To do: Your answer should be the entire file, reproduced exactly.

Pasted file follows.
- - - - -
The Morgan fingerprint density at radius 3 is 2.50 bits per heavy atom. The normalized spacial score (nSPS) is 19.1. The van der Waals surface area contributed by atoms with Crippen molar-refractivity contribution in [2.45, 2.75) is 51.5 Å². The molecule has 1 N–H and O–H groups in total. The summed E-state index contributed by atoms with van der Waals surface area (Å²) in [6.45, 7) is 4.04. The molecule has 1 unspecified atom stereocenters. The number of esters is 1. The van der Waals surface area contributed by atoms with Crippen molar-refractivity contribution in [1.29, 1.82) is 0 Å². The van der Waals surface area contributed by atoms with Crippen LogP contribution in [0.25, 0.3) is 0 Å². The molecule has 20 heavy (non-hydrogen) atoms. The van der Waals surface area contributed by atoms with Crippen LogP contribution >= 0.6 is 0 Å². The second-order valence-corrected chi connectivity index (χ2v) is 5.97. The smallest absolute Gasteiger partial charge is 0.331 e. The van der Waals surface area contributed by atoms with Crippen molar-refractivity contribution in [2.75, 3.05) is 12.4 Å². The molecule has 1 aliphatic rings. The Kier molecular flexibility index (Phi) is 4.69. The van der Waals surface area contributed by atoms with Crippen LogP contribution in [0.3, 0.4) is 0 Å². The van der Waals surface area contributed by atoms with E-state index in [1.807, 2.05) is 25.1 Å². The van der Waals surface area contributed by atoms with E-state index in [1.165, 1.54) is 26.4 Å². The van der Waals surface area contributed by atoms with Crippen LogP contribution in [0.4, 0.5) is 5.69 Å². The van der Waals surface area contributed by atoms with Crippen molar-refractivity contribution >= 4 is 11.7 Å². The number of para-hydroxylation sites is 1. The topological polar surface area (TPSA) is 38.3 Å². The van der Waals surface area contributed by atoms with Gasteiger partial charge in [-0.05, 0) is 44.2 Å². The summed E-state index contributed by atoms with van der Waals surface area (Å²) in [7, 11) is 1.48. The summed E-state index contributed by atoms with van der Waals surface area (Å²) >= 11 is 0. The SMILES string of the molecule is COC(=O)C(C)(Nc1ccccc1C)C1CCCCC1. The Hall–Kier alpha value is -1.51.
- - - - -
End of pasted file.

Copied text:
The Morgan fingerprint density at radius 3 is 2.50 bits per heavy atom. The normalized spacial score (nSPS) is 19.1. The van der Waals surface area contributed by atoms with Crippen molar-refractivity contribution in [2.45, 2.75) is 51.5 Å². The molecule has 1 N–H and O–H groups in total. The summed E-state index contributed by atoms with van der Waals surface area (Å²) in [6.45, 7) is 4.04. The molecule has 1 unspecified atom stereocenters. The number of esters is 1. The van der Waals surface area contributed by atoms with Crippen molar-refractivity contribution in [1.29, 1.82) is 0 Å². The van der Waals surface area contributed by atoms with Crippen LogP contribution in [0.25, 0.3) is 0 Å². The molecule has 20 heavy (non-hydrogen) atoms. The van der Waals surface area contributed by atoms with Crippen LogP contribution >= 0.6 is 0 Å². The second-order valence-corrected chi connectivity index (χ2v) is 5.97. The smallest absolute Gasteiger partial charge is 0.331 e. The van der Waals surface area contributed by atoms with Crippen molar-refractivity contribution in [2.75, 3.05) is 12.4 Å². The molecule has 1 aliphatic rings. The Kier molecular flexibility index (Phi) is 4.69. The van der Waals surface area contributed by atoms with Crippen LogP contribution in [0.3, 0.4) is 0 Å². The van der Waals surface area contributed by atoms with E-state index in [1.807, 2.05) is 25.1 Å². The van der Waals surface area contributed by atoms with E-state index in [1.165, 1.54) is 26.4 Å². The van der Waals surface area contributed by atoms with Crippen LogP contribution in [0.4, 0.5) is 5.69 Å². The van der Waals surface area contributed by atoms with Crippen molar-refractivity contribution >= 4 is 11.7 Å². The number of para-hydroxylation sites is 1. The topological polar surface area (TPSA) is 38.3 Å². The van der Waals surface area contributed by atoms with Gasteiger partial charge in [-0.05, 0) is 44.2 Å². The summed E-state index contributed by atoms with van der Waals surface area (Å²) in [7, 11) is 1.48. The summed E-state index contributed by atoms with van der Waals surface area (Å²) >= 11 is 0. The SMILES string of the molecule is COC(=O)C(C)(Nc1ccccc1C)C1CCCCC1. The Hall–Kier alpha value is -1.51.